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  • Sarah Beeching

One Health and Neglected Tropical Diseases: From policy to implementation

The Covid-19 pandemic tested health systems to the limit. All countries struggled to support patients and maintain routine services. The pandemic also shone a spotlight on the interlinkages between human, animal and environmental health. A ‘One Health’ approach seeks to understand these linkages and the potential impact on health as climate change, biodiversity loss, migration and intensive agriculture increase risks of new or re-emergent diseases affecting populations.


“It’s clear that a One Health approach must be central to our shared work to strengthen the world’s defences against epidemics and pandemics such as COVID-19. That’s why One Health is one of the guiding principles of the new international agreement for pandemic prevention, preparedness and response, which our Member States are now negotiating.”

Dr Tedros Adhanom Ghebreyesus, WHO Director-General



Oshun Partnership has supported the development of two recent WHO publications that set out the case for investing in a One Health approach and in Neglected Tropical Diseases (NTDs) as imperatives for achieving the SDGs and indicators of the health of our nations. Read the report: One Health Joint Plan of Action launched to address health threats to humans, animals, plants and environment


This joint publication brought together experts from across WHO, FAO, World Organisation for Animal Health (WOAH, formerly OIE) and UN Environment Programme. The aim was to develop a framework to integrate systems and capacity so that we can better prevent, predict, detect, and respond to health threats. Ultimately, this initiative seeks to improve the health of humans, animals, plants, and the environment, while contributing to sustainable development.



We particularly focused our support on Action Track 3: Controlling and eliminating endemic zoonotic NTDs and vector-borne diseases. This links with our broader portfolio of work on Healthy Cities, Healthy People, urban malaria and vector (mosquito) control. The theme of this action track centres on communities who bear the greatest burden of these diseases and are almost always without political influence and resources.


Building on existing structures and agreements, mechanisms for coordinated financing are under development to support the plan’s implementation. The Quadripartite will join forces to leverage the needed resources in support of the common approach to address critical health threats and promote the health of people, animals, plants and the environment. Read the report: Ending the neglect to attain the sustainable development goals: a rationale for continued investment in tackling neglected tropical diseases 2021–2030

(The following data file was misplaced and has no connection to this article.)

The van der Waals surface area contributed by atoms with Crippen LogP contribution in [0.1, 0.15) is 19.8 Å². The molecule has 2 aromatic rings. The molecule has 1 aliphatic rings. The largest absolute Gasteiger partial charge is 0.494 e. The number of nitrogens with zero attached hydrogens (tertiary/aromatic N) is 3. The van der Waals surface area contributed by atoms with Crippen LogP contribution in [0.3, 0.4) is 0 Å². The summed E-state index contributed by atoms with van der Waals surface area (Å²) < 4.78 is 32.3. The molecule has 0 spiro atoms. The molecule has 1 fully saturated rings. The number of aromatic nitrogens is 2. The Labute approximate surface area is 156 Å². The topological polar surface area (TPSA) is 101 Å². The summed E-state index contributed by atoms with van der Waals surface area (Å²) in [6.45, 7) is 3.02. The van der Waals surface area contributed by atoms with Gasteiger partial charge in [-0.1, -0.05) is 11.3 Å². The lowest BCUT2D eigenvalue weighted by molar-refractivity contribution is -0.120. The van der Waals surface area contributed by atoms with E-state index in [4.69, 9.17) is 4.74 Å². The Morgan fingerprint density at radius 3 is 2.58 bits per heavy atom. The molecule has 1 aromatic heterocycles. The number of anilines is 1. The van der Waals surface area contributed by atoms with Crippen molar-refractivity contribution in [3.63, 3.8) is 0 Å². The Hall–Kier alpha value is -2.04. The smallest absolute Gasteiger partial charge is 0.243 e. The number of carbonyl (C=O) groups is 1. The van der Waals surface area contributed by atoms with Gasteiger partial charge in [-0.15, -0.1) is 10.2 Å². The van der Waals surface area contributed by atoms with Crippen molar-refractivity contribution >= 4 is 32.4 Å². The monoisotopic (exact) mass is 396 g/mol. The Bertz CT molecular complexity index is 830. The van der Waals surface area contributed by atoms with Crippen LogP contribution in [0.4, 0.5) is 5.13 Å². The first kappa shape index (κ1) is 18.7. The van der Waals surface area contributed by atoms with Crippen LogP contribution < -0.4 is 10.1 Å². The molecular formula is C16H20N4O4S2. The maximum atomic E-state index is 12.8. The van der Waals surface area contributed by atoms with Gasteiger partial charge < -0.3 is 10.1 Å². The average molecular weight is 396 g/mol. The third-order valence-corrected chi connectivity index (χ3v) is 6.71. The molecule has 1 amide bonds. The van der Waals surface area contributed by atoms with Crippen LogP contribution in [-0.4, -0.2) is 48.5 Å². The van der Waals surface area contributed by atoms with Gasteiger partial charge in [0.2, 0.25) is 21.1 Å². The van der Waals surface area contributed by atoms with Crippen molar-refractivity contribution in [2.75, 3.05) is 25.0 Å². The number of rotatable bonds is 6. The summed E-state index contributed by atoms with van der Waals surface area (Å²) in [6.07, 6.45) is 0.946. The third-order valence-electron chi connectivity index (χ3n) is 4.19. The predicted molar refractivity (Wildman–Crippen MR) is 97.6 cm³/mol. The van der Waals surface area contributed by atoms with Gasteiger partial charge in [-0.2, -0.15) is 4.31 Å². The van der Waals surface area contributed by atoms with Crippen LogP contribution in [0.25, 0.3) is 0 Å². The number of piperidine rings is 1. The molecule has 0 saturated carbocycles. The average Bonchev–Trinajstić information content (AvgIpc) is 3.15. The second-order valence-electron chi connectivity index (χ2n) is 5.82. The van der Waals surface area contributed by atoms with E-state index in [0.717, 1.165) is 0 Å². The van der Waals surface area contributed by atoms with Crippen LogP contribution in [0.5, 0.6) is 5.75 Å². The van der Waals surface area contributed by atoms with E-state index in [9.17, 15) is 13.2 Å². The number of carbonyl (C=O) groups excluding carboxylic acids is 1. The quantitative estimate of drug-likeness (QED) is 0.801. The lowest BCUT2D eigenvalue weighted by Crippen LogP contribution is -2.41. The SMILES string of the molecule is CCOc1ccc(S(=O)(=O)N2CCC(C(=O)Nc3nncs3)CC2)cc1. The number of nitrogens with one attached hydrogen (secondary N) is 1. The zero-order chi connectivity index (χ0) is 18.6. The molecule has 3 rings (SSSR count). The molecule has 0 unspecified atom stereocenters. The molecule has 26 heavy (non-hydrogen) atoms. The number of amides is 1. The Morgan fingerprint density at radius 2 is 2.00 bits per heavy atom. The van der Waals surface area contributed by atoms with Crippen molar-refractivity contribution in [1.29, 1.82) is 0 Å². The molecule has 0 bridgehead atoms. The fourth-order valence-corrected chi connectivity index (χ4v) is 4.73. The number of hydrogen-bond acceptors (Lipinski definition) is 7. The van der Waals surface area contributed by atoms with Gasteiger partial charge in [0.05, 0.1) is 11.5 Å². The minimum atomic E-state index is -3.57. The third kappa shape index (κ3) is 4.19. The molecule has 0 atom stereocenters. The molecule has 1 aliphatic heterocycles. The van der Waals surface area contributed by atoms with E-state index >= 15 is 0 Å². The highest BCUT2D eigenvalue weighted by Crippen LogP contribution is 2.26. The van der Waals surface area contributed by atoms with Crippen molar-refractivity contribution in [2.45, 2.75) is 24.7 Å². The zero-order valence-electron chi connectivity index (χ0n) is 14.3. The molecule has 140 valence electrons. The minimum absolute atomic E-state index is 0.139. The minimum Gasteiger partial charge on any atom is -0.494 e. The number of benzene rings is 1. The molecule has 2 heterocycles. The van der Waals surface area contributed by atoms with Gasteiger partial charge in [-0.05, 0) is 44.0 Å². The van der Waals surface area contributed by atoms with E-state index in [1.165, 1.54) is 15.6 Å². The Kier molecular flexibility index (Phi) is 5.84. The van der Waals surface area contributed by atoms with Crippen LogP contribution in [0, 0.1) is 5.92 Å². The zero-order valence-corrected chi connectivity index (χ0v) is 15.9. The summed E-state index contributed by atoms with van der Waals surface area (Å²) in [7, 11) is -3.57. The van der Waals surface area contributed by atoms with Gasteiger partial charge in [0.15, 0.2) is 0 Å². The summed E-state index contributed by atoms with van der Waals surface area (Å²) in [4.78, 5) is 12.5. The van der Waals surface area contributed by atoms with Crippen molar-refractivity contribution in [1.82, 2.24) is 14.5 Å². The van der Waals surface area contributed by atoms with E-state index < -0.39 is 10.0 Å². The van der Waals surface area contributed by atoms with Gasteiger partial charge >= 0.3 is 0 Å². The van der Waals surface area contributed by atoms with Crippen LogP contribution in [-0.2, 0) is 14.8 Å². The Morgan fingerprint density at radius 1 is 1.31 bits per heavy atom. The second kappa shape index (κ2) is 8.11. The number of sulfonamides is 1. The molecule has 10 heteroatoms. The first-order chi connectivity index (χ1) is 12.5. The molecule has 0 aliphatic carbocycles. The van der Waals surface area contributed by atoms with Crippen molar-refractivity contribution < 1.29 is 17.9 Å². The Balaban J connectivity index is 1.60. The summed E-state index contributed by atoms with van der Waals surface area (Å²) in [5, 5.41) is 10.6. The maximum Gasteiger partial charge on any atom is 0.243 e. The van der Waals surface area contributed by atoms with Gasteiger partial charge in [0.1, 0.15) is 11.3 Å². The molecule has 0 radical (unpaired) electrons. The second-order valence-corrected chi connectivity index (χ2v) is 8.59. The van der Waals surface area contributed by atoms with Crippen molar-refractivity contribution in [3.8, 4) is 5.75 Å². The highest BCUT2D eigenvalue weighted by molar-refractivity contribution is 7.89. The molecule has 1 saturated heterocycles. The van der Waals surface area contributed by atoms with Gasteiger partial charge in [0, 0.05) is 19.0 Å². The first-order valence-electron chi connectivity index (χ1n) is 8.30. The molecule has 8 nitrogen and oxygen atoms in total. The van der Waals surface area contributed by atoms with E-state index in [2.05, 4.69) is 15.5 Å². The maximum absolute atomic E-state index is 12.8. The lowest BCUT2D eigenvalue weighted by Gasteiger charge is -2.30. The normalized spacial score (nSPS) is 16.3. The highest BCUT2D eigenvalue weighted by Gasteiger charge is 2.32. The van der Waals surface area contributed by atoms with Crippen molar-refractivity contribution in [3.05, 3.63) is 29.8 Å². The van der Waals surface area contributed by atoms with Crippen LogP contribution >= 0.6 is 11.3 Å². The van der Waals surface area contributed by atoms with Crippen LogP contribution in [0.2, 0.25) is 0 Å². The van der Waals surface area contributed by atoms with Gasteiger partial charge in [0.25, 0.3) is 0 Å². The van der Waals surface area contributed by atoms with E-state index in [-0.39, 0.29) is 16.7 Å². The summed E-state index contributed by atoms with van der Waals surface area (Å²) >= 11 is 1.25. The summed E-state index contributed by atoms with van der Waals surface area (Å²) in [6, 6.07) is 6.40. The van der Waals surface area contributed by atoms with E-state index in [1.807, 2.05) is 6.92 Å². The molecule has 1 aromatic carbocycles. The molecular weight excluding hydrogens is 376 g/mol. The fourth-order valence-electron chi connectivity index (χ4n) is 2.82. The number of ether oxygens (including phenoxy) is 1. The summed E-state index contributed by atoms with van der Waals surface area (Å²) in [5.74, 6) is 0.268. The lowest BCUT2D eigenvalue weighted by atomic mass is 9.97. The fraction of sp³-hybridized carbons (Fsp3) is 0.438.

‘Neglected Tropical Diseases are Diseases that affect neglected peoples, those most vulnerable, without voice and resources. Tackling NTDs is a health equity and a health justice issue. It is a moral imperative.’

Sarah Beeching, Executive Director, Oshun Partnership



This WHO publication hones into the detail around why there is a case for investing in the prevention, control and elimination in some cases of NTDs. It builds on a series of WHO publications linked to the NTD Road Map (see here).


The new NTD investment rationale highlights the need to continuously support cost-efficient interventions both to consolidate the hard-won gains of recent years and to accelerate progress in the coming years. It is also a challenge to the NTD community to think about new financing approaches that could more effectively support actions that cut across various health and non-health sectors.


The paper sets out the investment priorities in the areas emphasised by the road map. These include the need for greater attention to key programme dimensions such as diagnostics and monitoring and evaluation, more catalytic support to mainstreaming NTD programmes with national health systems, more in-depth collaboration with individual countries, and more meaningful collaboration beyond the health sector.


The rationale for investing in a One Health approach and in NTDs is clear. It is a task that requires the attention and commitment of all those working in the field and all those whose lives may be touched by the burden of these diseases and constitutes an important call to collective and concentrated action.